According to the Power of Full Engagement two behaviors dramatically increase the likelihood of successfully locking in new rituals in the typical thirty to sixty day acquisition time period. They call these behaviors Basic Training and they are very similar to the process we ask our Gazelles Clients to follow for developing Strategic Discipline.
Our last five blogs starting with Time Management - Managing Energy Versus Managing Time provided tips on how to manage energy rather than manage time. You and I work within the same limits of 24 hours each day. How you manage your energy levels determines how productive you and your business can be
Here are the two behaviors along with reference to how Strategic Discipline functions within these same principles to help your business perform at a higher level.
Chart the Course: The aim here is to launch each day’s ritual-acquisition mission by revisiting your vision, clarifying not just what you intend to accomplish, but how you want to conduct yourself along the way. The authors note that for some of their clients this may only take 5-10 minutes while others require setting aside a half hour or more. So what does charting the course look like? It may be different for each client. For some it’s connecting to specific deeply held values. Others envision how they will handle potentially difficult challenges in the days ahead. Still others set aside a designated block of time to reflect on their vision. This might be in the form or journaling, meditating or prayer. (We’ll discuss vision or mission next blog).
In Strategic Discipline crafting your vision is something done in the quarterly, and annual meetings. There we determine your One Thing for the quarter and year. Several clients have included this in every Daily Huddle or Weekly meeting as a statement or a question to begin the meeting. It’s a quick and simple reminder of what is most important each time the leadership team gets together. It’s critical to keep this vision in front of you. Many of my clients start the weekly or monthly meeting calling on leadership team members to recite the company’s purpose and core values and in some cases their strategy statement as well.
Chart the Progress: To sustain change you need to hold yourself accountable to the end of each day. Accountability is a means of regularly facing the truth about the gap between your intention and your actual behavior. Let’s say you’ve decided to work on treating others with respect. Suppose it’s due to you constantly starting meetings or appointments late with your staff or employees. It’s important to keep track of how effectively you are at meeting your goal. Charting daily the times you make people late, or better yet the number of meetings or appointments you have when you are on time is a positive accountability practice that will keep you on task. An example in the book is an executive who wants to be home for dinner 25 nights a month. Keeping track of your behavior each month means you won’t slip up, because you know immediately whether your schedule is matching up with your priorities.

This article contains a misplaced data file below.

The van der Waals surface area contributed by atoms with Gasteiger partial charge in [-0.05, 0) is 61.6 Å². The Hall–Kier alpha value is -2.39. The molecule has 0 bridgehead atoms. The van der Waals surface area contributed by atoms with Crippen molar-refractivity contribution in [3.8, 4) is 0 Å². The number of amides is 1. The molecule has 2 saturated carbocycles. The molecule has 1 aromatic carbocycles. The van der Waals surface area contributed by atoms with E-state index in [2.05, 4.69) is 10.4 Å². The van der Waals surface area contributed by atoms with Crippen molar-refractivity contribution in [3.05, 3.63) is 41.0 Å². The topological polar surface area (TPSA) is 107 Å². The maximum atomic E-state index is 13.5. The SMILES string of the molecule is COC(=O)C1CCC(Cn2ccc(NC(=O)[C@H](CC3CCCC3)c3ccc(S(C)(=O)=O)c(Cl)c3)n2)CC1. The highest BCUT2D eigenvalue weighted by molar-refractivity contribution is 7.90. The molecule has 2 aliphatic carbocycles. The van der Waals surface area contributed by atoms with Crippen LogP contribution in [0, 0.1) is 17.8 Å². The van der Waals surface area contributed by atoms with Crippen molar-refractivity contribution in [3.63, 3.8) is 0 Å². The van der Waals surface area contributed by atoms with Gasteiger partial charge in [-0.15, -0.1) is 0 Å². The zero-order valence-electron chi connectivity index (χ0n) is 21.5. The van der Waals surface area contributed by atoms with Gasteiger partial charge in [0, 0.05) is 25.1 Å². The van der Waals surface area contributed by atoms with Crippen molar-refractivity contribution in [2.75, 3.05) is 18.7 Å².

In Strategic Discipline the Numbers in each weekly meeting and the metrics portion of the daily huddle are perfect examples of how we “chart your progress.” Each executive team member has a dashboard with their quarterly priorities success criteria (red, yellow, green) which they are required to update for each weekly meeting. The daily huddles should include each team member reporting on their daily metric which either contributes to the quarterly priority or their position responsibility.
There are times when negative motivation is required, however especially when you are working on changing a habit it’s critical to reduce or eliminate judgment or punishment when you fall short. The latter will only serve to diminish or extinguish the behavior modification you intend to build. Accountability, remember, is both a protection against our infinite capacity for self-deception and a source of information about what still stands in our way.
What should you do if you are falling short? Remember the principle of creating momentum and starting with achievable goals. If you’re not achieving the outcome you desire it may be the ritual isn’t grounded in a value or vision that is truly compelling to you. Perhaps the goal is simply too ambitious and needs to be implemented more slowly or progressively. The ritual you’ve put in place may be faulty and needs to be restructured. Frequently the ritual masks the benefit that you derive from holding on to an existing behavior and an unacknowledged resistance to changing it.
Measuring your progress at the end of each day, and as we do in Strategic Discipline, each week, month and quarter, is not meant to be a weapon against you or your team. Rather it is an instructive part of the change process. Much value can be derived from studying and understanding your failures as you can derive from celebrating and reinforcing success. Each quarterly meeting we ask clients to review “What Did We Learn” precisely for this reason.
Some of my clients have used the same theme or set of priorities consecutive quarters. They learn from their mistakes and miscalculations and achieve success on their next attempt. Building momentum is the key.
Next blog is about crafting your mission or purpose. It’s critical for creating a well of energy to draw upon. I’ll offer some insight into my defeat of cancer and how a driving purpose and vision helped me to stay on course.